Patent Landscape Reporting: A valuable instrument for effective business practices
As international and local markets are becoming increasingly interwoven, it is important to appreciate that any sector is more and more susceptible to disruptions resulting from local and foreign technological innovation, directly or indirectly related to a sector. In allowing an understanding of, and anticipating these disruptions patent data provides a critical source of information.
Reasoning for this lies in the fact that the prosecution of a patent to grant can be, and most often is, an expensive process, and therefore pursued at substantial cost to the applicant. Accordingly, it is generally recognised that patent activity by an applicant is an indication of high interest and potentially significant investment in the technology falling within the scope of the patent and the jurisdictions in which a patent is sought. By the logic above, if extrapolated to aggregated broader patent filing trends across a technological field, one would be able to identify possible significant movements in technological and commercial interests in any sector based on patent activity.
An important instrument in facilitating the analysis of patent activity is through patent landscape analysis. This analysis and reporting, in essence, encompasses the derivation of clear and accessible information from large complex datasets on patent filing activity across any sector. An example of the above can be showcased by a recent study conducted by KISCH IP on the healthcare sector, with specific emphasis on the emergence of digital healthcare technology. It was seen that the rate of growth in patent applications relating to digital healthcare technology over the past 3 years is greater than the growth in patent applications relating to healthcare in general. Given that the healthcare sector is one of the fastest growing sectors in terms of patent activity (as seen in Figure 1 below), this implies that digital healthcare could be a major emerging market of interest in terms of research, development and of course investment.
Further to the above, by assessing the content of more than 1.6 million patent specifications filed over the past 10 years in the healthcare sector it was possible, through the development of word mining and modelling algorithms, to identify that developments such as innovation in biosensors, data transmission and remote monitoring technology are major driving forces in effecting technological growth in digital healthcare.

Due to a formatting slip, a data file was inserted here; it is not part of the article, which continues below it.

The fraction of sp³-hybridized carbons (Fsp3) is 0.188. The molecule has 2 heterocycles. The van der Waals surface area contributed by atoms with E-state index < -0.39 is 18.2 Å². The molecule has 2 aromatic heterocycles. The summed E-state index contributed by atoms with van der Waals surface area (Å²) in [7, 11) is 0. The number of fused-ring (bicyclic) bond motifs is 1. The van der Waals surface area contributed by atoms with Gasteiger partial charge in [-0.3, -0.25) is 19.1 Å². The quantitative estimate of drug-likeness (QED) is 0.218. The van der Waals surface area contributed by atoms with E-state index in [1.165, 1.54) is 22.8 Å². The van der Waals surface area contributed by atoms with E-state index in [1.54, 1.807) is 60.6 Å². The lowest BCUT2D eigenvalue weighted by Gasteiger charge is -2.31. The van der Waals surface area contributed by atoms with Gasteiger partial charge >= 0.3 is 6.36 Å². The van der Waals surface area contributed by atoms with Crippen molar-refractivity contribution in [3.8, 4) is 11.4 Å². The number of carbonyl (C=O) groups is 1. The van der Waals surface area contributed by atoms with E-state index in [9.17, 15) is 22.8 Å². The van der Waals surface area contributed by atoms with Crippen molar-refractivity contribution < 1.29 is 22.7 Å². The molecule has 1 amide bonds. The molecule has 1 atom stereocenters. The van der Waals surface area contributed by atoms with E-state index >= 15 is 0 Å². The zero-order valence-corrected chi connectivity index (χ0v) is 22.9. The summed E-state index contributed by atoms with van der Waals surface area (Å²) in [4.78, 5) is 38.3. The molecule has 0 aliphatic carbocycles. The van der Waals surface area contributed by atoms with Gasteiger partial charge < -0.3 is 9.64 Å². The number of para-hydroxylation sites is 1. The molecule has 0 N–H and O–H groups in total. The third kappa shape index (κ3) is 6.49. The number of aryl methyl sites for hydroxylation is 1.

With this said, one has to note that in conducting a patent landscape analysis, it is important to recognise that patent activity is not exclusively governed by commercial interest, but also in part by legal and practical considerations in Intellectual Property laws across various jurisdictions.
An instance of this can be seen in the patent data on software related inventions. Figure 2 shows the trends in software related patent applications as filed at the United States Patent and Trademark Office (USPTO), at the European Patent Office (EPO) and at the Chinese Patent Office (SIPO).
From the above, it is clear that the USPTO received a growing number of software related patent applications up until 2014 due to the eligibility of software related patents in terms of US Intellectual Property legislation. On 19 June 2014, a landmark decision was passed by the United States Supreme Court in the Alice Corporation Pty Ltd v CLS Bank International case which saw to a more stringent approach to patent eligibility of abstract ideas, which is widely considered as impacting software patents, and therefore providing a possible explanation for the declining trend post 2014.
The EPO shows a near plateauing trend since 2000 for software related patent applications, and it could be argued that this is largely as a result of stringent rules on the patent eligibility of software related inventions followed by the EPO.
Compared to the EPO, SIPO shows steady growth in software related patent applications per year due to their fairly tolerant approach to same. As per this example it is clear that one must we weary in drawing assumptions on the above data because, on face value, these patent filing statistics could lead one to incorrect assumptions about software technology markets if not seen in context with developments in case law, legislation and even regulatory provisions.
Consequently, it is evident that it is inadequate to be skilled only in big data analysis, but one has to have an in-depth understanding of a continuously developing international legal environment impacting same in order to accurately understand a patent landscape.
In conclusion, given the current fiscal environment, domestically and internationally, there is great emphasis on the cost-effective development and application of Intellectual Property. In accordance with this, patent landscape analysis can be an extremely valuable instrument in achieving same, and an important consideration for any business aiming to stay relevant in an ever changing global market.